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Harold Schimmel Pt.2, Talk

In Close Listening program two on Harold Schimmel, he talks about his decision to write in Hebrew -- a language he hardly knew -- after moving to Israel/Palestine in his late 20s; the innovative nature of his disfluent Hebrew and its echoes of American poetry, especially Zukofsky and Olson; his work translating his poem "1860" with Guy Davenport, who had given him a copy of Zukofsky's 80 Flowers to which the poem responds; his friendship with Edwin Denby and his circle, his meeting and lifelong friendship with New York artist George Schneeman; his relation of other Hebrew poets; and the question of identity in his work.

The programs were recorded in Harold Schimmel's Jerusalem apartment and co-produced by Ariel Resnikoff and Charles Bernstein for Clocktower Radio and PennSound.


Harold Schimmel was born in 1935 in BayonneNew Jersey and attended Cornell University before immigrating to Israel in 1962, where he started to write in his adopted language, Hebrew. He lives in Jerusalem

Schimmel has translated Hebrew poets Uri Zvi Greenberg, Avot Yeshurun and Yehuda Amichai. His first book, First Poems, came out in 1962 and was in English



Close Listening


Conversations and readings with poets and artists, produced in cooperation with PennSound and hosted by Charles Bernstein, the American poet, theorist, editor, and literary scholar. Bernstein was born in New York City in 1950. He is a foundational member and leading practitioner of Language poetry. Bernstein was educated at the Bronx High School of Science and at Harvard University, where he studied philosophy with Stanley Cavell and wrote his final thesis on Gertrude Stein and Ludwig Wittgenstein.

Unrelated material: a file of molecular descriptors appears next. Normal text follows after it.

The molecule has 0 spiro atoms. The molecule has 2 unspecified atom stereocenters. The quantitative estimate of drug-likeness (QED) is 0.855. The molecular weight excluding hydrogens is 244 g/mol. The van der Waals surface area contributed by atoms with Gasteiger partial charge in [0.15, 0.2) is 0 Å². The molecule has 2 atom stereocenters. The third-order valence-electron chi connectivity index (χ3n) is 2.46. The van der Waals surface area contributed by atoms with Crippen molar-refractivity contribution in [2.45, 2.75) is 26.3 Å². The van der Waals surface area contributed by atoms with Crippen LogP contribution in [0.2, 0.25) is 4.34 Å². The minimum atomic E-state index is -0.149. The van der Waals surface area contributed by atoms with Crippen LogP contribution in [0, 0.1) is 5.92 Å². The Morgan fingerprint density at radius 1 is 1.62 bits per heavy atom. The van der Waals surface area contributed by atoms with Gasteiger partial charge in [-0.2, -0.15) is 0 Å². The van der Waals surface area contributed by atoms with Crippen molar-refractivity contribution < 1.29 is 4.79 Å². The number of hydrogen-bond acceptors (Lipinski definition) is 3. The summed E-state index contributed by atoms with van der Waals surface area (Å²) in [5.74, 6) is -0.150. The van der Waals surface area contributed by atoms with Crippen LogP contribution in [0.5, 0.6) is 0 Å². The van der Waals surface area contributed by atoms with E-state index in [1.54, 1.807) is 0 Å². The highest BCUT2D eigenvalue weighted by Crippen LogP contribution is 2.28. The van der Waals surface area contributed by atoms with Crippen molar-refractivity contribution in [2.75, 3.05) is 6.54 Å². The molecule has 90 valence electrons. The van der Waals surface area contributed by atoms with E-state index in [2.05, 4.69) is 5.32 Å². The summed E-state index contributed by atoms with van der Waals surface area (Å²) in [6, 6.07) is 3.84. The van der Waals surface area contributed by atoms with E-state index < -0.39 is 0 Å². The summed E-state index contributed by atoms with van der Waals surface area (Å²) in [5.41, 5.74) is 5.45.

In the mid-1970s Bernstein became active in the experimental poetry scenes in New York and San Francisco, not only as a poet, but also as an editor, publisher, and theorist. With visual artist and wife Susan Bee, Bernstein published several now well-known poets whose work is associated with Language writing.

Art Unfiltered


Art conversations with working curators, artists, and musicians on topical issues.